Leaders are responsible for company shortcomings as well as successes.



It’s hard to believe that more than 17 years have passed since I purchased the company now known as Peterson Plumbing, Heating, and Air Conditioning in western Colorado. The extraordinary experience has transformed me from a struggling one-truck operator into the leader of a multimillion-dollar market-dominant company. As we’ve progressed through many ups and downs over the years, one important lesson I learned has held true. This concept is too easy to overlook yet too important to ignore.

You are your company. The size of your company, your product offerings and how long you’ve been in business are irrelevant. The fact is this: As you are, so is your company.

After several years of struggling along with my small service company, I decided to learn how to systematically grow my business while simultaneously creating more income and freedom from the company. I took action, becoming a Certified E-Myth Consultant and attending my first E-Myth Academy in December 2000. I will never forget somethingMichael Gerbersaid at that event: “Show me a small business owner, give me a mirror and I’ll show you what his business looks like.”

This hit me like a ton of bricks. Until that point, I was living the life of a typical entrepreneur in the contracting world, hoping for better team members, better attitudes, more calls and increased profit. I wanted all these things, but I was missing the crucial understanding of the fact that my own attitude and leadership style were the issues, not external influences. (By the way, if you haven’t read “The E-Myth” by Michael Gerber, I strongly suggest you do so.)

The striking realization that I was completely responsible for my company’s shortcomings was both freeing and intimidating at the same time. After all, I saw myself only as a contractor, not a leadership expert. I didn’t think that I knew how to motivate people. Heck, most of the time it was hard enough to motivate myself to get out of bed and put in another exhausting week.

Then I started to practice a very powerful exercise that I encourage you to perform as well. I began to see myself and my company through the eyes of my team members, setting aside the limited vision I’d been operating with. What does the company look like to them? What does it feel like to come to work here? An even bigger challenge was: Why do people choose to work for me and my company? I had to honestly analyze and objectively respond to these questions, even if I was uncomfortable with the reality of the responses.

The insight that I gained from this questioning and impartial observation began to open my mind to new possibilities in the contracting realm. I realized how often we accept undesirable results simply because “ that’s the way things are.” I refused to accept the industry norm any longer.

The change starts with you

I had always wanted to be a business owner, but what I had actually created in the beginning was a full-time job with long hours and few benefits. All I knew was the situation had to change and that the change started with me. I began seeking targeted business education, modeling great companies and building relationships with successful contractors.

The truth is, we don’t know what we don’t know. It is only when we embrace our lack of knowledge that we can open ourselves to the education that is essential to our leadership careers. You are in control of your destiny, my friends. We might not have a roadmap for every journey, which I’m sure you’ve noticed during the recent economic downturn, but we can always modify our direction. Simply put, when you look in the mirror and don’t like what you see, figure out what you can do to transform the reflection.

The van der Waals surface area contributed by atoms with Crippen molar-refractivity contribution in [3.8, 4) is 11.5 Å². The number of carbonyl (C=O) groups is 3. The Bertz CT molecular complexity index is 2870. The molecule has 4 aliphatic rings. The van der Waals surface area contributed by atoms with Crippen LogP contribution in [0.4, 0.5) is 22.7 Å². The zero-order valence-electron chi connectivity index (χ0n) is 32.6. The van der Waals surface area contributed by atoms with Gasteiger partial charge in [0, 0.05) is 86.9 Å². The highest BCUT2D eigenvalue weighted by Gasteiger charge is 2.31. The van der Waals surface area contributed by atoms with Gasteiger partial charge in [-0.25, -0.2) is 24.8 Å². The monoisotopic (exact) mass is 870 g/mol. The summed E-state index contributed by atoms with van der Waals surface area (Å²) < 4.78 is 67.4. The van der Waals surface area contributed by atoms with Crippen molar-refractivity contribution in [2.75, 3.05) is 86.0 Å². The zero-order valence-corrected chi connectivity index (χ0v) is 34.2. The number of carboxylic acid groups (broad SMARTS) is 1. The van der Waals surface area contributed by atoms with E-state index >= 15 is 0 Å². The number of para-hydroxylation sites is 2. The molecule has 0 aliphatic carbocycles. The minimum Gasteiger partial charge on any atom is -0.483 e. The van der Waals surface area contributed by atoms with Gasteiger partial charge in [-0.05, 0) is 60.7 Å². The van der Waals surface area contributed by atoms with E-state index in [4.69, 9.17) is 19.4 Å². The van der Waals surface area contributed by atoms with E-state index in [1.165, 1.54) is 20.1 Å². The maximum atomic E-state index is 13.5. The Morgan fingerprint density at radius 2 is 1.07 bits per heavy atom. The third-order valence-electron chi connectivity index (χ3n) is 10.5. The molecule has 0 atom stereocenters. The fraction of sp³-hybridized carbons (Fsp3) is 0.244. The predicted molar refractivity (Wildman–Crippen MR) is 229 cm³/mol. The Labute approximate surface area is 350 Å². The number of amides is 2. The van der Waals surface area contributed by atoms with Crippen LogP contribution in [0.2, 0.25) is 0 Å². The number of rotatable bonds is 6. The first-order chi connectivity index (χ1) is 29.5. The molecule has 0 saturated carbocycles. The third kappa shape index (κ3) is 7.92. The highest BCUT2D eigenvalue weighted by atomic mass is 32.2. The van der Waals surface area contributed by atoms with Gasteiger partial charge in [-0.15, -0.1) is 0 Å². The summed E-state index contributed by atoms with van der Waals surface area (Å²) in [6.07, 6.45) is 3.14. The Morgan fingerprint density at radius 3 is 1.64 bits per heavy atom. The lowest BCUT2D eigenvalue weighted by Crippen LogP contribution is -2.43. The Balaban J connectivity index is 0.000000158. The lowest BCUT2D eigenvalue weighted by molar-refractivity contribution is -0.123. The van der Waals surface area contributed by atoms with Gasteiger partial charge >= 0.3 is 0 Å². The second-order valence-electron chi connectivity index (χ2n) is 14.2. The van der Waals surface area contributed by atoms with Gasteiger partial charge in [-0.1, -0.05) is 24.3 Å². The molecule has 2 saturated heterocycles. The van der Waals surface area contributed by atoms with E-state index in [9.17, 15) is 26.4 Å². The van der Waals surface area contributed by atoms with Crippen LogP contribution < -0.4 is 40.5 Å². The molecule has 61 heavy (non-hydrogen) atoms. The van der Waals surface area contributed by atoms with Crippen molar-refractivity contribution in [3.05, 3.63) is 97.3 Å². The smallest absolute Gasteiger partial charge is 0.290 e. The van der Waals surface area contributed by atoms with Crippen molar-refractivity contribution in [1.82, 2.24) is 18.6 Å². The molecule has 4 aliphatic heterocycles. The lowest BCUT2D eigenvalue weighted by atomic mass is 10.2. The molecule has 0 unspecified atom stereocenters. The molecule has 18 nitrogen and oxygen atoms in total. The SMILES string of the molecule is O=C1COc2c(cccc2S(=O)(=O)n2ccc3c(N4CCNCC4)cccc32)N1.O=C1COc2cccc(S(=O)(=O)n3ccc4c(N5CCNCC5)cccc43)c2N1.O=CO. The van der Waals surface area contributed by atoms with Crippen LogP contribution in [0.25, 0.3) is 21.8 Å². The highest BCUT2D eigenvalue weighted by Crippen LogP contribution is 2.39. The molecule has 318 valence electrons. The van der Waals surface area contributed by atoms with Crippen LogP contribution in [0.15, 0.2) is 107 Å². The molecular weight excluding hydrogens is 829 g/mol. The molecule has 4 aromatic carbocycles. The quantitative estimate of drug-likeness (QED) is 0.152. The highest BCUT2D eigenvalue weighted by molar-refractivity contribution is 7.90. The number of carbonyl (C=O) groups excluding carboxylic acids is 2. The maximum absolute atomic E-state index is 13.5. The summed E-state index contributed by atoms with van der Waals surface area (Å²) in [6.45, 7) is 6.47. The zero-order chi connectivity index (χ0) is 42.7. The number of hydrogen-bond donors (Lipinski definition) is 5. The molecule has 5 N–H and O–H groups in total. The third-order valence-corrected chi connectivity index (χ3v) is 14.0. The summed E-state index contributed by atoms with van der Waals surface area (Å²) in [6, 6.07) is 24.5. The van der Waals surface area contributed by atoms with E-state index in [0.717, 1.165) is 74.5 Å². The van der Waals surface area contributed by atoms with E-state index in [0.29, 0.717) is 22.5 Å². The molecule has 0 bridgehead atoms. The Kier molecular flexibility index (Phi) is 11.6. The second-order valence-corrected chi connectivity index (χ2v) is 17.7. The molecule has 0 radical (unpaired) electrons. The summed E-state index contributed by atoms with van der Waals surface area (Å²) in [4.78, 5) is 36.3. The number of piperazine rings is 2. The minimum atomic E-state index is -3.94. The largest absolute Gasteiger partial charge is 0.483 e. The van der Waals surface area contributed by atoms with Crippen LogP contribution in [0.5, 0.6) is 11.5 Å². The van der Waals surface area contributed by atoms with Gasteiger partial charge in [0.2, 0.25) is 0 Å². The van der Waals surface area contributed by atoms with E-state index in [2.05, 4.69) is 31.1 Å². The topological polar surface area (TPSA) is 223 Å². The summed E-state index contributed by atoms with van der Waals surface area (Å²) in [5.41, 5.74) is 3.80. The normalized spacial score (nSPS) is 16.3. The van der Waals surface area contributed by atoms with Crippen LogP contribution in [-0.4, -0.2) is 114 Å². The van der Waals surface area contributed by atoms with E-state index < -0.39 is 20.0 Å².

I often coach leaders to contemplate how their companies appear from the outside looking in. Many leaders allow themselves to become victimized by the tough times, focusing on external challenges and factors beyond their control. Remember, you are leading the company. You have the opportunity and ability to guide the vision in the direction of your choice. You earn the most money (or at least you should), so if you aren’t enjoying your position, how pleasant can it be for your other team members? Sometimes we need to take a step back in order to realize how our personal behavior affects our business and individual team members. Once again, take a moment to focus on your reflection.

I chose this topic because it’s an easy time for any of us to blame our displeasing results on external conditions, but it’s also the ideal time to look at what we could be doing differently. Many leaders whom I’ve spoken with are experiencing difficulties right now. Trust me, I understand that today’s business climate isn’t as favorable as it once was.

However, the environment remains as it is, so as a leader, what are you going to do about it? One of the most impactful things you can do is to realize your company is a direct reflection of your own beliefs, actions, motivation and implementation.

This is a profound realization because it grants us the awareness of our ability to change direction moving forward. When you look in the mirror, what do you see? Take a good, hard look. If it’s not what you want, immediately begin rethinking the way you’ve always done things, making the changes necessary to propel you in the right direction. Before long, you will begin experiencing the results you desire and deserve, stepping back to admire your new, improved reflection.

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